Of all the reforms of the Tory-Libdem coalition government which was voted into office in May 2010, none inspired greater expectations than the plan to expand choice and competition in schools. The brief was entrusted to Michael Gove, one of the more cerebral cabinet members, who was broadly supported by the Liberal Democrats.
At first those great expectations looked naive. The coalition wanted academies (governed by the ministry of education rather than local authorities) to proliferate, and entirely new “free” but state-funded schools to be set up by parents and charities. Yet only a dozen or so free schools were approved in the summer of 2010 — in line with ministers’ predictions, but fewer than the hype portended. Nor was there a deluge of academies.
Like most Tory cabinet ministers, Gove was originally prevented from choosing his own special advisers by Andy Coulson, formerly the government’s head of communications, who wanted them to answer to Downing Street. Gove also struggled to prevail over sceptical civil servants, teachers unions who vehemently opposed his plans, and Ed Balls, his Labour opposite number until October.
Almost a year on from the election, reformers are more sanguine. After Coulson quit in January over a phone-tapping scandal connected to his previous life as a newspaper editor, Gove was able to hire his own staff. David Cameron, whose prime ministerial style was at first that of a hands-off chairman, has become tenacious in backing his education secretary’s fight with what some Tories now bitterly call “the machine” of Whitehall.
The numbers are up: 357 schools have converted into academies since September and 547 secondary schools, one in six, now have academy status. The ratio could reach one in four within a year. Ministers privately define success as half of all secondaries becoming academies by 2015. They are on course. By contrast, it took Labour four years to open the first 27 academies, and the previous Tory government five years to open 15 city technology colleges, forerunners of academies.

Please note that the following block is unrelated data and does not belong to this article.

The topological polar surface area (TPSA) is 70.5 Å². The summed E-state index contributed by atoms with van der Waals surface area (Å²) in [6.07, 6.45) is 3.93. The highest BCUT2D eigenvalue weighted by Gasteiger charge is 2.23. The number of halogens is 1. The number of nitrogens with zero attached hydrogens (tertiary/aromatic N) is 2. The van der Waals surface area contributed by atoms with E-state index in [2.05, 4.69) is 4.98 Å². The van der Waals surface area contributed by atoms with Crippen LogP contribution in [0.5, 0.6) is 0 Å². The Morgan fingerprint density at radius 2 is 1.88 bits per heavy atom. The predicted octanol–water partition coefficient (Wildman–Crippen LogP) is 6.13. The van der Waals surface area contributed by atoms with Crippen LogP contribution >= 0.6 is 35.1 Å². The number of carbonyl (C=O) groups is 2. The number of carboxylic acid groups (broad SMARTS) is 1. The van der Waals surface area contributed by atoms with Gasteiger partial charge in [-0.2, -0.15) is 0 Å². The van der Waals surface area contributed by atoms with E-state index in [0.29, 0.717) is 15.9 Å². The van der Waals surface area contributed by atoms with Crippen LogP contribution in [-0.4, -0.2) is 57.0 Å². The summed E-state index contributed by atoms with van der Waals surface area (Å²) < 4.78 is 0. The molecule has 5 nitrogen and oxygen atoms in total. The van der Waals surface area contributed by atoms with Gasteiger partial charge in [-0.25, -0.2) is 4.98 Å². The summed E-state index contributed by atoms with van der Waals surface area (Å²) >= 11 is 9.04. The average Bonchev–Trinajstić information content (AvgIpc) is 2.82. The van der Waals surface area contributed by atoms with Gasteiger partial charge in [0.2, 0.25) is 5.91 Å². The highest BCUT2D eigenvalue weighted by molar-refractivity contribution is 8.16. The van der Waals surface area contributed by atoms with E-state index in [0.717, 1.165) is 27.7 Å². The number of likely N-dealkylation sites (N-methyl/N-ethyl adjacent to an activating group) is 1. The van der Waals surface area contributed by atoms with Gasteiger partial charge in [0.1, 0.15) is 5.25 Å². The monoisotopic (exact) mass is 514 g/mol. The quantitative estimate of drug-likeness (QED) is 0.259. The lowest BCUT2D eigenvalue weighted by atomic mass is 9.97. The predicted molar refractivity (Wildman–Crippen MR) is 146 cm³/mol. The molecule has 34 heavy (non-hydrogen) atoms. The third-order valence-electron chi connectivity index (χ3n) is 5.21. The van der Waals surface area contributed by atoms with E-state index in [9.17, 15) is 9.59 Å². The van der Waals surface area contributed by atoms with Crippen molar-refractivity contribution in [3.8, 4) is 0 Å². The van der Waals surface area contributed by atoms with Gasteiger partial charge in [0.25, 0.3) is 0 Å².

The huge number of conversions has overwhelmed teachers unions, who had hoped to take on schools aspiring to academy status through a combination of targeted PR campaigns and legal challenges. (Academies represent a serious threat to the power of the unions, as they are not bound by the deals on pay and conditions negotiated at the national level.) They now have too many targets to aim at.
Despite the profusion of academies, the government will not be satisfied until free schools take off too. These are intended to add capacity to the state sector, and to embody prime minister Cameron’s vision of a “Big Society” in which citizens collaborate to provide services traditionally monopolised by the state. Ministers are confident: most interested parties were never likely to take the plunge in the first year, they say, and 17 free schools had been approved by February, out of 323 applications. Some, though, think the ban on for-profit firms setting up free schools might have to be lifted.
That would further rile the unions. But Gove is now used to fighting.
Higher education fees muddle